The electoral commission says that seven polling stations never opened at all, apparently because the security services were too scared to protect them. Security worries led to a temporary disruption of the vote in many other places and there are already allegations of fraud.
Apparently anticipating a wave of enthusiasm throughout the land, the electoral commission made a last-minute decision to bring forward the start of the vote an hour. Unfortunately, the decision didn’t get through to all voting officials, some of whom arrived, bleary-eyed, at 7.00am or later, to find impatient voters waiting for them or to hear that some had already given up.
Piqued, perhaps, by criticism of the small number of candidates banned from standing, officials took another 28 off the ballot paper during the week before the vote. Human rights groups weren’t mollified, claiming that they weren’t the roughly 150 warlords and thugs that they had in mind.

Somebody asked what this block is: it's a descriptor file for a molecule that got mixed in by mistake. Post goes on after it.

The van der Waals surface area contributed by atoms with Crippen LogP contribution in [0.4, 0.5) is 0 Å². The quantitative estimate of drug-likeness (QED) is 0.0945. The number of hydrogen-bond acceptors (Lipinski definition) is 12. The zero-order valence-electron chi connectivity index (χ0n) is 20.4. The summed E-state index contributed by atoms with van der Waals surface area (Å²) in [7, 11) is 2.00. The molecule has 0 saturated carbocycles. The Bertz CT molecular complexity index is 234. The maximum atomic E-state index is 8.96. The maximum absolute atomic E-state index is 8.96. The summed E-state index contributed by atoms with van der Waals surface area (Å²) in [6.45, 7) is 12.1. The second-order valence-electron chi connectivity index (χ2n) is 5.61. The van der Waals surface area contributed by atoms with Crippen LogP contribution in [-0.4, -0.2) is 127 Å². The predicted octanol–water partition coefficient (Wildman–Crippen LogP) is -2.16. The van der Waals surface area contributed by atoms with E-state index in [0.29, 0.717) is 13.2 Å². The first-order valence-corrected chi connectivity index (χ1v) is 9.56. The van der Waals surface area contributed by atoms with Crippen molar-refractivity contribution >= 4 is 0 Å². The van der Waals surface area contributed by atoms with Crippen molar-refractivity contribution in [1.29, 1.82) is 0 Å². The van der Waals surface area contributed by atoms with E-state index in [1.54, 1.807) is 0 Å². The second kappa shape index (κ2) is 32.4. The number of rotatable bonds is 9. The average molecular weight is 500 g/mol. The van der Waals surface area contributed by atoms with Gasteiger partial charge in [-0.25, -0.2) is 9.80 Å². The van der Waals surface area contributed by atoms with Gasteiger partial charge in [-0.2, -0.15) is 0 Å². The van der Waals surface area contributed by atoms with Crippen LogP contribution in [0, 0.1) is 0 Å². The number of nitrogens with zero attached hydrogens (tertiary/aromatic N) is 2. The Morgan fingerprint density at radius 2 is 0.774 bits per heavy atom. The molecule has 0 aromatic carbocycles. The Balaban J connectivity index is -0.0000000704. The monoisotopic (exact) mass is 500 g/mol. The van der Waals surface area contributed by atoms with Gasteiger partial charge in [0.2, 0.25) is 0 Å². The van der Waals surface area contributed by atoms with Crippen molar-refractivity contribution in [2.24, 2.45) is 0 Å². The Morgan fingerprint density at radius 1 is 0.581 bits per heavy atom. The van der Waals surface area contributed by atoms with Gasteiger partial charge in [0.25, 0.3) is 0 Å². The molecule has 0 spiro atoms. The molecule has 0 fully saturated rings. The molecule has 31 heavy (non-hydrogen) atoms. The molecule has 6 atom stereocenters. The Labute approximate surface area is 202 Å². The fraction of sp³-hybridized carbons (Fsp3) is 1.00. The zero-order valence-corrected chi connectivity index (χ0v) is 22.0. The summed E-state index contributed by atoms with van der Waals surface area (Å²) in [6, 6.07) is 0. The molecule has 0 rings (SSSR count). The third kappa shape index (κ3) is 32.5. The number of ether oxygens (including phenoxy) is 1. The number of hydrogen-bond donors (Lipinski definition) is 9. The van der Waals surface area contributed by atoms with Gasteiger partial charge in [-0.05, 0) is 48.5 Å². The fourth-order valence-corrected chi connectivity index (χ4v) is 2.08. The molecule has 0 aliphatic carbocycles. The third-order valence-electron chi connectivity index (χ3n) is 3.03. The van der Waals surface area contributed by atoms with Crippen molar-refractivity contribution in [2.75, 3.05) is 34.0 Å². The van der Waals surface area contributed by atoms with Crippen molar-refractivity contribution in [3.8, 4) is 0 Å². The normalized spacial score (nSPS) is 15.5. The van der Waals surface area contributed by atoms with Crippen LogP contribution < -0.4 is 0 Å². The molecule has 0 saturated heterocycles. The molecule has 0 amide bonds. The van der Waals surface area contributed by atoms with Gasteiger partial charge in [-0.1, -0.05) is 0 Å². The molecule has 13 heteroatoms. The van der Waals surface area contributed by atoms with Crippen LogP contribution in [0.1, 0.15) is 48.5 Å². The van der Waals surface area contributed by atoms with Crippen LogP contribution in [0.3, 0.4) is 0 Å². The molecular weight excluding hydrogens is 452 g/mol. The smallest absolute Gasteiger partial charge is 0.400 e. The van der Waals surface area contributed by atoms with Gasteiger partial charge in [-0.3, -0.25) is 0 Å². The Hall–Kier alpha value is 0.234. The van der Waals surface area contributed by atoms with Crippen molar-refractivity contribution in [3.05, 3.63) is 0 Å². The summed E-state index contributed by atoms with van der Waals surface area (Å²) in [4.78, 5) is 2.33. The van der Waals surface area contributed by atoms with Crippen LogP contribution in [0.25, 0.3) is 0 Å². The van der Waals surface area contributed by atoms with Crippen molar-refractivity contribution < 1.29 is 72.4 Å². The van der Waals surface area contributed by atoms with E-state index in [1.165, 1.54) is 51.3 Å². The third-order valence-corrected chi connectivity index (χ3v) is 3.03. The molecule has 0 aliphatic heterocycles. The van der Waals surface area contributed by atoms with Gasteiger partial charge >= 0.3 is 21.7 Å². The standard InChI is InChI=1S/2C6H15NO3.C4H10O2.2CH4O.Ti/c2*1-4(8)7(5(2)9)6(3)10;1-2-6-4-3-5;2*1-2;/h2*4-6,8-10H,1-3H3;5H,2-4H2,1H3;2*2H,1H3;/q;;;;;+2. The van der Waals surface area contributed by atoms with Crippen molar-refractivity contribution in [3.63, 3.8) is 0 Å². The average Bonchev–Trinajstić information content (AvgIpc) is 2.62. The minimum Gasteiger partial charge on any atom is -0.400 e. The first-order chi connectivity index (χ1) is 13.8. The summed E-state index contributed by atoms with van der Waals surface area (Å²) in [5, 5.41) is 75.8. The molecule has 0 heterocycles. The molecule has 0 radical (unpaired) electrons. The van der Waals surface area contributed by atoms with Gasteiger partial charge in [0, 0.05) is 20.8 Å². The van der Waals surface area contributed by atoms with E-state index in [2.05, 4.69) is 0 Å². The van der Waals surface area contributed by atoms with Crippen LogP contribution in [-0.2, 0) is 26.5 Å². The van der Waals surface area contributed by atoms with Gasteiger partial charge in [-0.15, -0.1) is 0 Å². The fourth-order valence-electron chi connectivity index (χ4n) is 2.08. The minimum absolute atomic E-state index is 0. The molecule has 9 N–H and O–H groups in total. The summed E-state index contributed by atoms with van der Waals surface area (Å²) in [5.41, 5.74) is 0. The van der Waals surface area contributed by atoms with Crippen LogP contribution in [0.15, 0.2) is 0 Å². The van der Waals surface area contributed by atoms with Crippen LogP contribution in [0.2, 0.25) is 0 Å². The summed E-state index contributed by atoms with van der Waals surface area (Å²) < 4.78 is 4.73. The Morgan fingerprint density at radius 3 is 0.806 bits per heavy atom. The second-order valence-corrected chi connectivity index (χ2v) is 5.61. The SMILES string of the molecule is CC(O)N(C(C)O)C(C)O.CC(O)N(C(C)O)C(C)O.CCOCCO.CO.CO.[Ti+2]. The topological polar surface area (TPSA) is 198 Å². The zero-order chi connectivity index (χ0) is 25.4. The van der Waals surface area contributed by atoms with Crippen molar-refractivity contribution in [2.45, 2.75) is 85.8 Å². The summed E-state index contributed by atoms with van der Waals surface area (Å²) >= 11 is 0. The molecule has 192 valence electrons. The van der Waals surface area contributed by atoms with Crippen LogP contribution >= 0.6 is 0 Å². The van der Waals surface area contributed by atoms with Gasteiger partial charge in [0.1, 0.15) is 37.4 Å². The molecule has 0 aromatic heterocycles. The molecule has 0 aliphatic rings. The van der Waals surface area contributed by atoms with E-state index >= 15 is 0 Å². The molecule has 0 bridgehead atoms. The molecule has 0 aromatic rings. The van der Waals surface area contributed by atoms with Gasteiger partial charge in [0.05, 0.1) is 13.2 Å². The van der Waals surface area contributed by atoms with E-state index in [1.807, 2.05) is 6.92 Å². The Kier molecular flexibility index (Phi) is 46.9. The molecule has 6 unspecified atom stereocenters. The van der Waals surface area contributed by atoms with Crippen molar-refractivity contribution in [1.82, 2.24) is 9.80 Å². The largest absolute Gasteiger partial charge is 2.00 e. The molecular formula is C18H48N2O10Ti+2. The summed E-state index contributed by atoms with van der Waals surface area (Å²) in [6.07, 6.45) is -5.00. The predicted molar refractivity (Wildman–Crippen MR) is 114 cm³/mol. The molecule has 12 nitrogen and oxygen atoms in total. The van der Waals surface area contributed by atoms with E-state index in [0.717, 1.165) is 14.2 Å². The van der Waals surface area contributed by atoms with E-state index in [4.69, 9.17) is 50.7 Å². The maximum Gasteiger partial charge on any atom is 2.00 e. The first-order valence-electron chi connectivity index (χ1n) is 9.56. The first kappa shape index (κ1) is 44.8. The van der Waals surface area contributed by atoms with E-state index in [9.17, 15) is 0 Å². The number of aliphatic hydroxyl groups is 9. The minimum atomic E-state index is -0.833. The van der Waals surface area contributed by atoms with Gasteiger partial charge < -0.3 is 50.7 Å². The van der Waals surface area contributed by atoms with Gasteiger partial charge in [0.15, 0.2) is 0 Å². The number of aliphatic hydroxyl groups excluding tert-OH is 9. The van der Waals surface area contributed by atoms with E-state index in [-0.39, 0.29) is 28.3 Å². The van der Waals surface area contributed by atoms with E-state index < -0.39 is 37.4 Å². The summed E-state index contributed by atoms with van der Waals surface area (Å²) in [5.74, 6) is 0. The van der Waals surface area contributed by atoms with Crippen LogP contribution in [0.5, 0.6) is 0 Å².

And, unfortunately, the list of these late removals was either not posted up at many voting centres or put in a position which hardly anyone saw. Even where it was visible it was meaningless to the illiterate majority of voters.
To add to the confusion, two candidates were put back onto the ballot, one because he had been confused with someone else of the same name.
Now the votes have to be gathered in, using donkeys and helicopters to bring them down from the most remote mountain villages. Definitive results are not expected for at least a month and the absence of debate and clearly defined political camps makes it difficult to guess what the Wolesi Jirga will look like.